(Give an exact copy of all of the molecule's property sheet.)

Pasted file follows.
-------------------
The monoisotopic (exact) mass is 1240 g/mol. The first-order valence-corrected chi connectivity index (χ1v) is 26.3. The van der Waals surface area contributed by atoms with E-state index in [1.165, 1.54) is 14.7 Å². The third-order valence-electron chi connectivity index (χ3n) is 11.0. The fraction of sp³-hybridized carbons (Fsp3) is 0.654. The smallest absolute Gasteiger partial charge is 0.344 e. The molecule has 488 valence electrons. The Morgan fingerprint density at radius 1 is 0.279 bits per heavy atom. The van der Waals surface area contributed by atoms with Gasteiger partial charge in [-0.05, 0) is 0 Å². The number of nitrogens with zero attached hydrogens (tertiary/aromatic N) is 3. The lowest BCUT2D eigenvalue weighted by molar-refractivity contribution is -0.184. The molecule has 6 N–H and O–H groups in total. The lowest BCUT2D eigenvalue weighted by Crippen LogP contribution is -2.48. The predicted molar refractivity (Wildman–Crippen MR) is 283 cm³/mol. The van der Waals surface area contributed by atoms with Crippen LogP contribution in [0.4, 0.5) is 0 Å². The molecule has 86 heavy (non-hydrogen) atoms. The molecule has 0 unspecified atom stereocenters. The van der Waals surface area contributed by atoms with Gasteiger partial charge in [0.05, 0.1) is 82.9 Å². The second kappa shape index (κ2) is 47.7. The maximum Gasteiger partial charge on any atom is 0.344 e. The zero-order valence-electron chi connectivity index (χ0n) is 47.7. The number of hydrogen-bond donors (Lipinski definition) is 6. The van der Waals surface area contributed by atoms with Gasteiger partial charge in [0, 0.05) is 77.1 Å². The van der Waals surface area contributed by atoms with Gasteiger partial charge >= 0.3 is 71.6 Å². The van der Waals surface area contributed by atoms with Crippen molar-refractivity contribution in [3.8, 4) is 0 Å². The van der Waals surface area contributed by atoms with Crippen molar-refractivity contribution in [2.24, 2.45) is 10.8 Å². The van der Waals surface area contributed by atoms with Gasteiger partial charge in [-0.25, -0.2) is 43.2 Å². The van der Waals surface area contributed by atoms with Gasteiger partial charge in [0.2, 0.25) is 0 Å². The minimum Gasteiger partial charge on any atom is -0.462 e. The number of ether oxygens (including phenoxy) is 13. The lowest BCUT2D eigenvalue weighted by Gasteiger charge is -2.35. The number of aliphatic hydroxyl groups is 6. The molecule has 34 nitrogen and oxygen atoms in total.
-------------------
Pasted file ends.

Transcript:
The monoisotopic (exact) mass is 1240 g/mol. The first-order valence-corrected chi connectivity index (χ1v) is 26.3. The van der Waals surface area contributed by atoms with E-state index in [1.165, 1.54) is 14.7 Å². The third-order valence-electron chi connectivity index (χ3n) is 11.0. The fraction of sp³-hybridized carbons (Fsp3) is 0.654. The smallest absolute Gasteiger partial charge is 0.344 e. The molecule has 488 valence electrons. The Morgan fingerprint density at radius 1 is 0.279 bits per heavy atom. The van der Waals surface area contributed by atoms with Gasteiger partial charge in [-0.05, 0) is 0 Å². The number of nitrogens with zero attached hydrogens (tertiary/aromatic N) is 3. The lowest BCUT2D eigenvalue weighted by molar-refractivity contribution is -0.184. The molecule has 6 N–H and O–H groups in total. The lowest BCUT2D eigenvalue weighted by Crippen LogP contribution is -2.48. The predicted molar refractivity (Wildman–Crippen MR) is 283 cm³/mol. The van der Waals surface area contributed by atoms with Crippen LogP contribution in [0.4, 0.5) is 0 Å². The molecule has 86 heavy (non-hydrogen) atoms. The molecule has 0 unspecified atom stereocenters. The van der Waals surface area contributed by atoms with Gasteiger partial charge in [0.05, 0.1) is 82.9 Å². The second kappa shape index (κ2) is 47.7. The maximum Gasteiger partial charge on any atom is 0.344 e. The zero-order valence-electron chi connectivity index (χ0n) is 47.7. The number of hydrogen-bond donors (Lipinski definition) is 6. The van der Waals surface area contributed by atoms with Gasteiger partial charge in [0, 0.05) is 77.1 Å². The van der Waals surface area contributed by atoms with Gasteiger partial charge >= 0.3 is 71.6 Å². The van der Waals surface area contributed by atoms with Crippen molar-refractivity contribution in [3.8, 4) is 0 Å². The van der Waals surface area contributed by atoms with Crippen molar-refractivity contribution in [2.24, 2.45) is 10.8 Å². The van der Waals surface area contributed by atoms with Gasteiger partial charge in [-0.25, -0.2) is 43.2 Å². The van der Waals surface area contributed by atoms with Gasteiger partial charge in [0.2, 0.25) is 0 Å². The minimum Gasteiger partial charge on any atom is -0.462 e. The number of ether oxygens (including phenoxy) is 13. The lowest BCUT2D eigenvalue weighted by Gasteiger charge is -2.35. The number of aliphatic hydroxyl groups is 6. The molecule has 34 nitrogen and oxygen atoms in total.